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Tips to Keep You and Your Vehicle Safe on the Road this Winter

Tips to Keep You and Your Vehicle Safe on the Road this Winter

When snow and ice begin piling up on the roadways this winter, the safest thing to do may just be to stay home and off the roads. However, that’s not always an option. If you can’t avoid being on the road, these tips can help you stay safe and prepared for winter weather.  


Before You Hit the Road

If there’s a chance for snow and ice, pay attention to weather reports and snow emergencies to know if you should avoid being out on the roads.

Ohio snow emergency classifications:

  • Level 1 – Roadways are hazardous and motorists are urged to drive cautiously.
  • Level 2 – Roadways are hazardous and only those who feel it’s necessary to drive should be one the roads. Motorists should use extreme caution when driving. You’re encouraged to contact your employer to see if you should report to work.
  • Level 3 – All roads are closed to non-emergency personnel. No one should be driving unless it’s absolutely necessary or there’s personal emergency.

Always take the time to clear off your car if it’s covered in ice and snow. Keep your windows clear (inside and out) and clean off all headlights, taillights and brake lights. Speaking of lights, Ohio law states that when your windshield wipers are on, your headlights must also be on.

It’s also a good idea to keep your gas tank at least half full to prevent the fuel line from freezing up. If you know you’ll be parking your car for a lengthy period of time, be sure your gas tank is full.

Know Your Vehicle’s Safety Features 

Familiarize yourself with your vehicle’s safety features and operating characteristics. For example, be aware that front-wheel drive vehicles typically handle better than rear-wheel vehicles on slippery roads because the weight of the engine is on the front wheels, which propel and steer the car, and improves traction. But, if the road is too snowy or icy, the front wheels will slip and you’ll be stuck. Winter tires are recommended for snowy conditions.

When it comes to braking on slippery roads, and your vehicle is equipped with an Anti-lock Braking System (ABS), the Ohio Committee for Severe Weather Awareness (OCSWA) recommends you do the following:

  • STOMP firmly on the brake pedal
  • STAY on the brakes – do not pump the brakes
  • STEER where you want the vehicle to go

If your vehicle doesn’t have ABS, OCSWA recommends the following actions:

  • Gently pump Non-ABS brakes to stop the vehicle.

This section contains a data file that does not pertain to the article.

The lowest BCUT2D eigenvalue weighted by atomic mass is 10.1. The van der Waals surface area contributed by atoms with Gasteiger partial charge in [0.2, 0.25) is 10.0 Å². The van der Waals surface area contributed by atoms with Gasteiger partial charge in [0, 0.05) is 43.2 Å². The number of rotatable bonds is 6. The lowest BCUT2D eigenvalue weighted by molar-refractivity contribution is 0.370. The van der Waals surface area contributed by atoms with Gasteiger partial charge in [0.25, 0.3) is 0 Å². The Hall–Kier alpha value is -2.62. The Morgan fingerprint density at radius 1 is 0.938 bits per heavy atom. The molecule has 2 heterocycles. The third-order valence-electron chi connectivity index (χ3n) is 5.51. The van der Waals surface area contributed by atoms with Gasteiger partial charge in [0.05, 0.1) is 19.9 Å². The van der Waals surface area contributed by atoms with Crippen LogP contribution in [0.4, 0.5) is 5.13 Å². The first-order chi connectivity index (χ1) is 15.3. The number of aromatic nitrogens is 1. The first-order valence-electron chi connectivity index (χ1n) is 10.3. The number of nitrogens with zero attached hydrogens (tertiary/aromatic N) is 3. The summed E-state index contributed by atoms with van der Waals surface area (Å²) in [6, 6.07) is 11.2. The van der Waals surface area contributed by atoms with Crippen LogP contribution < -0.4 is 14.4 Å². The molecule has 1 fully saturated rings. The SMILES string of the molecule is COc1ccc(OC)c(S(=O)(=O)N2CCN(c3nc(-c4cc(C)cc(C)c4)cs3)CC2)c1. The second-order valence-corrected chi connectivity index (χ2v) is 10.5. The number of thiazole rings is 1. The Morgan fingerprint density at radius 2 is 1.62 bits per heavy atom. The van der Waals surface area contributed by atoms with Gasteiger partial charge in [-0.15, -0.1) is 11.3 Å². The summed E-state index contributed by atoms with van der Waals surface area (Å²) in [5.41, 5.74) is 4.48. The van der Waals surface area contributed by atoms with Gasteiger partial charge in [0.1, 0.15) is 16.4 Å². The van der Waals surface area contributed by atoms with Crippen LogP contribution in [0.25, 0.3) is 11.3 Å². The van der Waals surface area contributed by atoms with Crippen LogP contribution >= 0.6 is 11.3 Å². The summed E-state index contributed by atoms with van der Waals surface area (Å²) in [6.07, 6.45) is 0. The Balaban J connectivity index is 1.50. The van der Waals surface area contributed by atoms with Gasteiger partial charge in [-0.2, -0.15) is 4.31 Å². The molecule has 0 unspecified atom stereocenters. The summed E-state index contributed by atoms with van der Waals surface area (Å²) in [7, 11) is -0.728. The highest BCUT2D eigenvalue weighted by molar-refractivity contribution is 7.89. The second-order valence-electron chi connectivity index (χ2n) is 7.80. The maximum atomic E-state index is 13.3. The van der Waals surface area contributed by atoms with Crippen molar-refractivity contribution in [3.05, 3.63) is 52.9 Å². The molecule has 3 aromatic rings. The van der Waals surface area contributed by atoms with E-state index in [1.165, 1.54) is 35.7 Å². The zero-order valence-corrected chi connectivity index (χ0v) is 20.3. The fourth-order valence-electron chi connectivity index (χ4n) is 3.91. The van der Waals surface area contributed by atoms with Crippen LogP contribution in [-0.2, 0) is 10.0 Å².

• Take any corrective action gradually. You’ll need to maintain full control of the vehicle.
  • Refer to the vehicle operations manual for proper methods to correct skids.

Use Extra Caution 

When you’re driving on snowy, icy roads – slow down and take your time. Always leave plenty of room between you and other vehicles and allow for extra stopping time on slick roads, and use caution when driving on bridges and overpasses in freezing temperatures. Bridge temperatures can be 5-6 degrees colder than roadways, so they can become slick and icy before roads.


Getting Stuck or Stranded 

If you’re unexpectedly caught in a snowstorm and get stuck in snow, Farmers Insurance recommends you “rock and roll out.” To do so, you first need to dig out your exhaust pipe before starting the engine, then dig one to two feet of space around the front, back and outer side of the tires. Now it’s time to rock and roll. Start the car and drive forward and backward, rocking the wheels a few inches at a time. If your car has traction control (a little button on the dash or console), you may want to turn it off. Traction control limits wheel spin, which is fine on a slick road, but you need wheel spin to accelerate out of deep snow from a dead stop.

If your vehicle is still stuck and you’re stranded, Travelers recommends staying in your car and waiting for help as long as it’s safely out of harm’s way. You can run the car heater to stay warm for 10 minutes every hour, but first, make sure your exhaust pipe is clear of snow. There is a danger of carbon monoxide poisoning if snow blocks the pipe and enables the deadly gas to build up in your car. It’s also a good idea to open your window slightly while the engine is running to help prevent any buildup.

To let others know you’re stranded in your vehicle, light a flare or turn on a flashlight. If you don’t have blankets or extra clothing in your vehicle, floor mats and seat covers and can be used for added warmth.  Don’t eat snow. It will only chill you. Instead, melt the snow for drinking water.

Vehicle Emergency Kit

During the winter months, consider packing a vehicle emergency kit that includes:

  • A snow shovel
  • Bottled water and nonperishable snacks
  • Emergency flares
  • Ice scraper
  • First-aid kit
  • Sand or cat litter for tire traction if you vehicle gets stuck in the snow
  • A bright colored cloth to use as a signal for help
  • Jumper cables
  • Windshield washer fluid
  • Cell phone charger
  • Blankets, hats and gloves
  • Flashlight with extra batteries

By taking a few extra precautions and being prepared for the winter weather, you can keep yourself and you passengers, safe on the roads.

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